BOSTON--In Monday night's American League game between New York and Toronto, a 3-2 Yankee win in 11 innings, the winning run scored when Jays' shortstop Tony Fernandez bobbled Derek Jeter's routine grounder with two outs in the 11th.
The miscue by the usually sure-handed Fernandez prompted Yankee radio announcer John Sterling to remark in his amiably pretentious baritone, "Anyone who thinks they can predict baseball is crazy."
Shift to Northeastern versus Harvard, Fenway Park, yesterday afternoon. Sterling's statement faces its harshest possible test, as a reporter has the unique opportunity to compare the prognostication talents of ESPN baseball analyst Peter Gammons and some yahoo in the stands behind him.
Gammons was one of the handful of people scattered throughout the Fenway stands yesterday, and one can only imagine that he came to see what four of New England's best baseball teams had to offer in the way of potential Major League talent. In the Harvard-Northeastern game, the obvious choices were Harvard centerfielder Brian Ralph and Northeastern first baseman Carlos Pena.
Ralph is the Crimson's answer to Jerry McCall of computer Hardball fame--he hits, he runs, he catches, and lately he's been doing it out of the leadoff spot. Ralph, the reigning Ivy Player of the Year, has been hailed by some as one of the best defensive centerfielders in collegiate baseball. Combine such an accolade with his .410 batting average and .692 slugging percentage--plus the team lead in home runs despite missing over half of Harvard's games with a broken hand--and you get the Crimson's best draft prospect in years.
Pena is Northeastern's Hank Contos, an athletic first baseman who hits for both power and average. Pena is a preseason All-American, and College Baseball New England projects him as a top-five pick in the June amateur draft.
Gammons may have come to see Pena and Ralph strut their stuff, but what he got was a clinic by the Harvard baseball team. Captain David Forst--known early in his career as a "good field, no hit" shortstop, continued his offensive emergence, going 4-for-4 and rocketing a couple of doubles off of Fenway's vaunted Green Monster.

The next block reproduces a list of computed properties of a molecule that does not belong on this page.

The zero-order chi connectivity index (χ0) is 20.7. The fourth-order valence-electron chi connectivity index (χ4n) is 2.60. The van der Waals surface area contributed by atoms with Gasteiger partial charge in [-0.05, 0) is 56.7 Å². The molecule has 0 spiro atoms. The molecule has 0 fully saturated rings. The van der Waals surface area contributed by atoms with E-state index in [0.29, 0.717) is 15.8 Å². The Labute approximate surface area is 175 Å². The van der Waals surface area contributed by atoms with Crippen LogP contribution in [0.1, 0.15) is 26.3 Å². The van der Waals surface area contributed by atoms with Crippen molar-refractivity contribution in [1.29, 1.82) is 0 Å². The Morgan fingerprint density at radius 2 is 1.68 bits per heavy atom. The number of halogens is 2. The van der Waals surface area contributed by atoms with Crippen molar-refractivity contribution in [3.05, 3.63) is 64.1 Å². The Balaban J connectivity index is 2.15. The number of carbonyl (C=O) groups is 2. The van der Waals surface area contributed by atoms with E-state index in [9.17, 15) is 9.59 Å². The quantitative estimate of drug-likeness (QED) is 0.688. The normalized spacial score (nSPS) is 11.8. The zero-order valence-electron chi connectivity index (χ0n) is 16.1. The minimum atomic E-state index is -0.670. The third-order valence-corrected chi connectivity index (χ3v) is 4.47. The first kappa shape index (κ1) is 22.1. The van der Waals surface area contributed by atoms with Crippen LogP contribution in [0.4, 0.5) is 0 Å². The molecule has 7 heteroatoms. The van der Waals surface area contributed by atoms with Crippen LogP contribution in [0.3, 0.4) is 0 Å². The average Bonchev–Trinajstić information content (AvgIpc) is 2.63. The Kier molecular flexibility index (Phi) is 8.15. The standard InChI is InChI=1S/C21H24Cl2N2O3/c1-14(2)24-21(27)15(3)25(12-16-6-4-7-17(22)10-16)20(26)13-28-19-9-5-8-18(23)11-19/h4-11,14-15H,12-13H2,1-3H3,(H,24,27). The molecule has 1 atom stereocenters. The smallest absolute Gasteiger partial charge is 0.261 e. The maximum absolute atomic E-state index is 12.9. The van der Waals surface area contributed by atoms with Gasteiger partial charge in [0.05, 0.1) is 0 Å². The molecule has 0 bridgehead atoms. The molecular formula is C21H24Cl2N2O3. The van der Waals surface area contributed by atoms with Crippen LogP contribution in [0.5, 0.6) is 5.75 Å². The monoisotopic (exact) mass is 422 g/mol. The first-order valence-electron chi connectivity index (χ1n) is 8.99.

Junior Brett Vankoski, the Crimson's platoon designated hitter, made the most of his two at-bats by tagging two singles and driving in three runs. And Quinn Schafer, who was making his first start of the season and had pitched all of six innings entering the Beanpot, pitched four and two-thirds innings of two-hit, shutout baseball.
Meanwhile Pena, probably the best player in either dugout, was 0-for-4 with a strikeout. And while Ralph went the way of his team, going 2-for-4 with two runs scored and a couple of RBI, he hit a weak grounder to second with the bases loaded and one out in the seventh. The game was essentially over, but Gammons was conspicuously observing the at-bat from the third base stands, likely unbeknownst to Ralph.
ESPN pays Gammons the big bucks to find greatness before anyone else. And he found yesterday's greatness where one would least expect it.
The yahoo fared no better.
He showed up in the ninth inning clearly expecting a Northeastern win. It should have at least been competitive--these same two teams met a month ago in Florida, and Harvard needed a ninth-inning rally to sweat out a 9-8 victory. Indeed this Northeastern team is not much different from the one that reached the NCAA Regionals last season.
But 11-0 it was. And the yahoo was undaunted.
"Get that goose egg off the scoreboard," he yelled at the final Huskies batter in the ninth. "The wall ain't that far away."
When senior John Wells fanned the hitter on a nasty offspeed pitch to end the game, the yahoo stopped mid-sentence.
"Good pitch, kid," he said. "Way to take a little off the ball."
So Wells and the Harvard baseball team managed to surprise both our yahoo and Peter Gammons.
"Baseball is baseball," the yahoo said at the end of the game.
And it always will be. That's about the only safe prediction you can make.
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